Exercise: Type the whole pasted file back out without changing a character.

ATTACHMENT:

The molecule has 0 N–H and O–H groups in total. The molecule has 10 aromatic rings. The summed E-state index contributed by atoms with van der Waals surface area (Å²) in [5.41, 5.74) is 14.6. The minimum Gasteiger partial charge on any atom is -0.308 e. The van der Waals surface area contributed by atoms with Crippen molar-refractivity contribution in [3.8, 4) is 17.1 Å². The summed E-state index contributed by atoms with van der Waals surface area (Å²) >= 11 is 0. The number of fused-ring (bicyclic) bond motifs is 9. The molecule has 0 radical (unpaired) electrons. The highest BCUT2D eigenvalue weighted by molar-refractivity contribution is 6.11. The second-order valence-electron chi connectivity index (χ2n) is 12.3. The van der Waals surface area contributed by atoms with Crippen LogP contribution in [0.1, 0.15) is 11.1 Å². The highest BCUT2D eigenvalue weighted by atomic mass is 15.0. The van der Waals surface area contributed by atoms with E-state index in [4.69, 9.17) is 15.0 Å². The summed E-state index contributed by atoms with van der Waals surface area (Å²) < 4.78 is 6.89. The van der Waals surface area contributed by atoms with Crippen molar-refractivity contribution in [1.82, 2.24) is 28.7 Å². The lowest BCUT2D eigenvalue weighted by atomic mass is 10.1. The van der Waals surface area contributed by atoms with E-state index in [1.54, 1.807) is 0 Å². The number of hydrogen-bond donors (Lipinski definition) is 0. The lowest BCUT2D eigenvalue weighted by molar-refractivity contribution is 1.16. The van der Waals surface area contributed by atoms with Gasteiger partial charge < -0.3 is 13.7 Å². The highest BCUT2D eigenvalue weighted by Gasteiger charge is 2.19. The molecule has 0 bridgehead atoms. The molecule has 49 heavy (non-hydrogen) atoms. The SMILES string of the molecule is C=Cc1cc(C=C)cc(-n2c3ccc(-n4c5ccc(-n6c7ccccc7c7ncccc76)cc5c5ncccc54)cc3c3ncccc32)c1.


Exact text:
The molecule has 0 N–H and O–H groups in total. The molecule has 10 aromatic rings. The summed E-state index contributed by atoms with van der Waals surface area (Å²) in [5.41, 5.74) is 14.6. The minimum Gasteiger partial charge on any atom is -0.308 e. The van der Waals surface area contributed by atoms with Crippen molar-refractivity contribution in [3.8, 4) is 17.1 Å². The summed E-state index contributed by atoms with van der Waals surface area (Å²) >= 11 is 0. The number of fused-ring (bicyclic) bond motifs is 9. The molecule has 0 radical (unpaired) electrons. The highest BCUT2D eigenvalue weighted by molar-refractivity contribution is 6.11. The second-order valence-electron chi connectivity index (χ2n) is 12.3. The van der Waals surface area contributed by atoms with Crippen LogP contribution in [0.1, 0.15) is 11.1 Å². The highest BCUT2D eigenvalue weighted by atomic mass is 15.0. The van der Waals surface area contributed by atoms with E-state index in [4.69, 9.17) is 15.0 Å². The summed E-state index contributed by atoms with van der Waals surface area (Å²) < 4.78 is 6.89. The van der Waals surface area contributed by atoms with Crippen molar-refractivity contribution in [1.82, 2.24) is 28.7 Å². The lowest BCUT2D eigenvalue weighted by atomic mass is 10.1. The van der Waals surface area contributed by atoms with E-state index in [1.54, 1.807) is 0 Å². The number of hydrogen-bond donors (Lipinski definition) is 0. The lowest BCUT2D eigenvalue weighted by molar-refractivity contribution is 1.16. The van der Waals surface area contributed by atoms with Gasteiger partial charge < -0.3 is 13.7 Å². The highest BCUT2D eigenvalue weighted by Gasteiger charge is 2.19. The molecule has 0 bridgehead atoms. The molecule has 49 heavy (non-hydrogen) atoms. The SMILES string of the molecule is C=Cc1cc(C=C)cc(-n2c3ccc(-n4c5ccc(-n6c7ccccc7c7ncccc76)cc5c5ncccc54)cc3c3ncccc32)c1.